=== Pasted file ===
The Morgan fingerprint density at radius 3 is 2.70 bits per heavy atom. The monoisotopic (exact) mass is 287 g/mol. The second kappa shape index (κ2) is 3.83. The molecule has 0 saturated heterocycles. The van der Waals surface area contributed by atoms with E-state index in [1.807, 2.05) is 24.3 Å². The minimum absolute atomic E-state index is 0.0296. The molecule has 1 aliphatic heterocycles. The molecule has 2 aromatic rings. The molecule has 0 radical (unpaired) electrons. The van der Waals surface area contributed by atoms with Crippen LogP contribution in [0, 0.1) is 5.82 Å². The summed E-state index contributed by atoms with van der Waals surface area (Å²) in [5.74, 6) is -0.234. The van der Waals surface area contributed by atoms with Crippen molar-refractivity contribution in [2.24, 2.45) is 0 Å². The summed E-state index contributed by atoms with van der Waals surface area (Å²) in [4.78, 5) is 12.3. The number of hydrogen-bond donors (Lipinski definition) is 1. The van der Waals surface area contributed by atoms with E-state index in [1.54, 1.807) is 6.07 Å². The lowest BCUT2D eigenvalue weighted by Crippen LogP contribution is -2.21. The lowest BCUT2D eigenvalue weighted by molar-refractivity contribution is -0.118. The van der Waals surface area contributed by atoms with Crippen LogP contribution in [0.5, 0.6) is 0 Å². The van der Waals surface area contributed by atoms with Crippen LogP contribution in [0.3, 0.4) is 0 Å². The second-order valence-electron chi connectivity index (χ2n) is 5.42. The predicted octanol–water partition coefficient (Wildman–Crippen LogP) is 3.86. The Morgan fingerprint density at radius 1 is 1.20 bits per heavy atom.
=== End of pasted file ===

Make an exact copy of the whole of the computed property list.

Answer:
The Morgan fingerprint density at radius 3 is 2.70 bits per heavy atom. The monoisotopic (exact) mass is 287 g/mol. The second kappa shape index (κ2) is 3.83. The molecule has 0 saturated heterocycles. The van der Waals surface area contributed by atoms with E-state index in [1.807, 2.05) is 24.3 Å². The minimum absolute atomic E-state index is 0.0296. The molecule has 1 aliphatic heterocycles. The molecule has 2 aromatic rings. The molecule has 0 radical (unpaired) electrons. The van der Waals surface area contributed by atoms with Crippen LogP contribution in [0, 0.1) is 5.82 Å². The summed E-state index contributed by atoms with van der Waals surface area (Å²) in [5.74, 6) is -0.234. The van der Waals surface area contributed by atoms with Crippen molar-refractivity contribution in [2.24, 2.45) is 0 Å². The summed E-state index contributed by atoms with van der Waals surface area (Å²) in [4.78, 5) is 12.3. The number of hydrogen-bond donors (Lipinski definition) is 1. The van der Waals surface area contributed by atoms with E-state index in [1.54, 1.807) is 6.07 Å². The lowest BCUT2D eigenvalue weighted by Crippen LogP contribution is -2.21. The lowest BCUT2D eigenvalue weighted by molar-refractivity contribution is -0.118. The van der Waals surface area contributed by atoms with Crippen LogP contribution in [0.5, 0.6) is 0 Å². The van der Waals surface area contributed by atoms with Crippen LogP contribution in [0.3, 0.4) is 0 Å². The second-order valence-electron chi connectivity index (χ2n) is 5.42. The predicted octanol–water partition coefficient (Wildman–Crippen LogP) is 3.86. The Morgan fingerprint density at radius 1 is 1.20 bits per heavy atom.